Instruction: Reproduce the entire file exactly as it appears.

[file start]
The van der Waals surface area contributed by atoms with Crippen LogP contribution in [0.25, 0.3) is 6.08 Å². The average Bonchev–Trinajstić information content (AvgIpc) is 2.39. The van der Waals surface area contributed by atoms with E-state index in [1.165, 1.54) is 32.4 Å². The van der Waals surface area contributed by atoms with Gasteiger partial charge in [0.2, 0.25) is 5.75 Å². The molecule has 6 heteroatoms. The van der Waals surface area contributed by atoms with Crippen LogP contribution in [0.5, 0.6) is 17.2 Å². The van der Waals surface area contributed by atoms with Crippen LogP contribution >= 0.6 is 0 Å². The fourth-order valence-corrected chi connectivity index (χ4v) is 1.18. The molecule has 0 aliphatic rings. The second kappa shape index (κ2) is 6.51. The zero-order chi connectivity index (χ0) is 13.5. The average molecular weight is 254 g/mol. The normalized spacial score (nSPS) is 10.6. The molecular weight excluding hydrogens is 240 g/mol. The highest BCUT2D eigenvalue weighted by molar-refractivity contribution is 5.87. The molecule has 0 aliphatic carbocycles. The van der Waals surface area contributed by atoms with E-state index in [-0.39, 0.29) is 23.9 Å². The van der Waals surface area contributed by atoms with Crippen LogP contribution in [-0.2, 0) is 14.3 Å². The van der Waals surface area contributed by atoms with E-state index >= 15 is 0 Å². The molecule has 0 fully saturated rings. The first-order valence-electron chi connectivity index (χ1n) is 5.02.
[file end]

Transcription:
The van der Waals surface area contributed by atoms with Crippen LogP contribution in [0.25, 0.3) is 6.08 Å². The average Bonchev–Trinajstić information content (AvgIpc) is 2.39. The van der Waals surface area contributed by atoms with E-state index in [1.165, 1.54) is 32.4 Å². The van der Waals surface area contributed by atoms with Gasteiger partial charge in [0.2, 0.25) is 5.75 Å². The molecule has 6 heteroatoms. The van der Waals surface area contributed by atoms with Crippen LogP contribution in [0.5, 0.6) is 17.2 Å². The van der Waals surface area contributed by atoms with Crippen LogP contribution >= 0.6 is 0 Å². The fourth-order valence-corrected chi connectivity index (χ4v) is 1.18. The molecule has 0 aliphatic rings. The second kappa shape index (κ2) is 6.51. The zero-order chi connectivity index (χ0) is 13.5. The average molecular weight is 254 g/mol. The normalized spacial score (nSPS) is 10.6. The molecular weight excluding hydrogens is 240 g/mol. The highest BCUT2D eigenvalue weighted by molar-refractivity contribution is 5.87. The molecule has 0 aliphatic carbocycles. The van der Waals surface area contributed by atoms with E-state index in [-0.39, 0.29) is 23.9 Å². The van der Waals surface area contributed by atoms with Crippen LogP contribution in [-0.2, 0) is 14.3 Å². The van der Waals surface area contributed by atoms with E-state index >= 15 is 0 Å². The molecule has 0 fully saturated rings. The first-order valence-electron chi connectivity index (χ1n) is 5.02.